Added by Roberto Castelletta
An exploration of the Laggintal, in a majestic glacial environment.
The journey begins in the village of Simplon Dorf, crouched on soft hills and lush green meadows under the Fletschhorn.
The trail starts at the side of the Post Office in the center of Simplon Dorf and you'll ascend on a track very well marked crossing diagonally the wooded ridge overlooking the village.
The first 600 vertical meters that lead to the Antonius chapel (1.5 h) are undoubtedly the most challenging of the trail, after which the view sweeps over the head of Laggintal and Divedro Valley, offering visual refreshment to the physical demands needed to reach the bivouac.
After passing some rocky bumps (always on well-trodden path) you'll arrive at the bivouac (3h). The Lagginbiwak is a little, not guarded, but modern and very functional construction where you can sleep and cook but also play cards with your friends (a card deck is always available on the table!).
I find very nice the meadow adjacent the bivouac; you can relax there or take a picnic enjoying superb views of the Weissmies, the Fletschhorn, the Lagginhorn and of the glacial moraines that flow down into the valley.
On the way back you can enjoy the rich alpine flora that inhabit this part of the valley and, when at Simplon Dorf, a bit of self-indulgence in the nearby pastry bar.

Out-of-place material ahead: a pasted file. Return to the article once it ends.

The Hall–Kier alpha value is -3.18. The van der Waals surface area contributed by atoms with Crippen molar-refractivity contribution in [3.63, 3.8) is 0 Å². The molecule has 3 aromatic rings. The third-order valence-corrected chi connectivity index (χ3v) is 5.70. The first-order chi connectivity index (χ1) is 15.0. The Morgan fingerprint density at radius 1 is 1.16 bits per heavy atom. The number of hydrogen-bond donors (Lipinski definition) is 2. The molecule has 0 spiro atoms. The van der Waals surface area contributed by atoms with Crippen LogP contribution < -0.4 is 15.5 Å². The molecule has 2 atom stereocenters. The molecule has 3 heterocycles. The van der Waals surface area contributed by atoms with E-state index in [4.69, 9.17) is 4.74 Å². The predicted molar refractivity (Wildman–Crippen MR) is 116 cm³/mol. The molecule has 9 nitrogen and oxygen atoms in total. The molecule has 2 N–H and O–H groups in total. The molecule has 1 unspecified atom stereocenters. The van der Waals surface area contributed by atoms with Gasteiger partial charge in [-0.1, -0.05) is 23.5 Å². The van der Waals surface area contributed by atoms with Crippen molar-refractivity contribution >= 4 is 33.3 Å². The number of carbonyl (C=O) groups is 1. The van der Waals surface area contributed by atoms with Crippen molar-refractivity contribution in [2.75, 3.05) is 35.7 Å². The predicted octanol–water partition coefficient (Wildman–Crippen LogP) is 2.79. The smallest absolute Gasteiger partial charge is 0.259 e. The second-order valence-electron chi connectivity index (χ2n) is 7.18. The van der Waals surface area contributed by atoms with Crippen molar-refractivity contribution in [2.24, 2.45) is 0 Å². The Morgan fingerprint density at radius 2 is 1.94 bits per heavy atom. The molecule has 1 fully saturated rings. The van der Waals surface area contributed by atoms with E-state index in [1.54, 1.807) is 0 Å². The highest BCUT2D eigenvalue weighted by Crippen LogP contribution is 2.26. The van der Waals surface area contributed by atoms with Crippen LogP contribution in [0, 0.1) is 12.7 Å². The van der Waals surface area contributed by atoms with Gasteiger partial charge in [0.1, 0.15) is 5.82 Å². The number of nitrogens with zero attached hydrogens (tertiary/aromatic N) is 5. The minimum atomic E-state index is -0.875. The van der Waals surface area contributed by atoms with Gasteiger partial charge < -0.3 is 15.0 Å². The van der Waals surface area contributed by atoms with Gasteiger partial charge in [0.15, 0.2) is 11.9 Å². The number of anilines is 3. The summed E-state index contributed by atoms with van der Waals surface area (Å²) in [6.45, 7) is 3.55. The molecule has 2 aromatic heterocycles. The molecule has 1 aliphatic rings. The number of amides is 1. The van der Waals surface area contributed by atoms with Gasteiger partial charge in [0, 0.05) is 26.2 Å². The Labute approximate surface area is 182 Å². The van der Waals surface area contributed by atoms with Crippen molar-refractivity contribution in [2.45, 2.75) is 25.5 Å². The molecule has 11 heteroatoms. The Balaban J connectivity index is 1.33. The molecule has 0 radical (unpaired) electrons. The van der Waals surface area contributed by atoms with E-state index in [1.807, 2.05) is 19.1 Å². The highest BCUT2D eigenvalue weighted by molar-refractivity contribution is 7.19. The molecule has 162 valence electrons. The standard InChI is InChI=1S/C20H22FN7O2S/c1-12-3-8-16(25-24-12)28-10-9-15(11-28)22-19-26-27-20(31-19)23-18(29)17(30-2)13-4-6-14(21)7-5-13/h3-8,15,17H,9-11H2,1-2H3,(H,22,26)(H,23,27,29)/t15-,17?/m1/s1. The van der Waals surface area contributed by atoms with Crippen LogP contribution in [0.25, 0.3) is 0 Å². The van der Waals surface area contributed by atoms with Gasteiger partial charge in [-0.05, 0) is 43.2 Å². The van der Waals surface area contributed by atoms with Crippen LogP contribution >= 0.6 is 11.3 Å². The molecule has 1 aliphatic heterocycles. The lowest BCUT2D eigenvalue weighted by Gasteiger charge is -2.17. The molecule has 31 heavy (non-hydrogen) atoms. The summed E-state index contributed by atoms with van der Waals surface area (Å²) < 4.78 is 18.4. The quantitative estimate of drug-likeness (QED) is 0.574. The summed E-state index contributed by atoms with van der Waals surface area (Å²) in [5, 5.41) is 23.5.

- Food and water
- Hiking boots
- Binocular (optional but useful)
Please respect the places you find on The Outbound.
Always practice Leave No Trace ethics on your adventures. Be aware of local regulations and don't damage these amazing places for the sake of a photograph. Learn More
ReviewsLeave a Review
Have you done this adventure? Have something to add? You could be the first to leave a review!
More Adventures Nearby
Hike to La Bâtiaz Castle in Martigny
Switzerland / La Bâtiaz Trailhead
Starting in the Martigny town center, the trailhead is easy to find.
Hike the Bisse du Ro to Lac de Tseuzier
Switzerland / Route du Pont du Diable
The trail along the Bisse du Ro has its origins in the 15th-century Swiss villagers who painstakingly carved water canals out of the mountainsides in order to irrigate the farmlands of the Valais.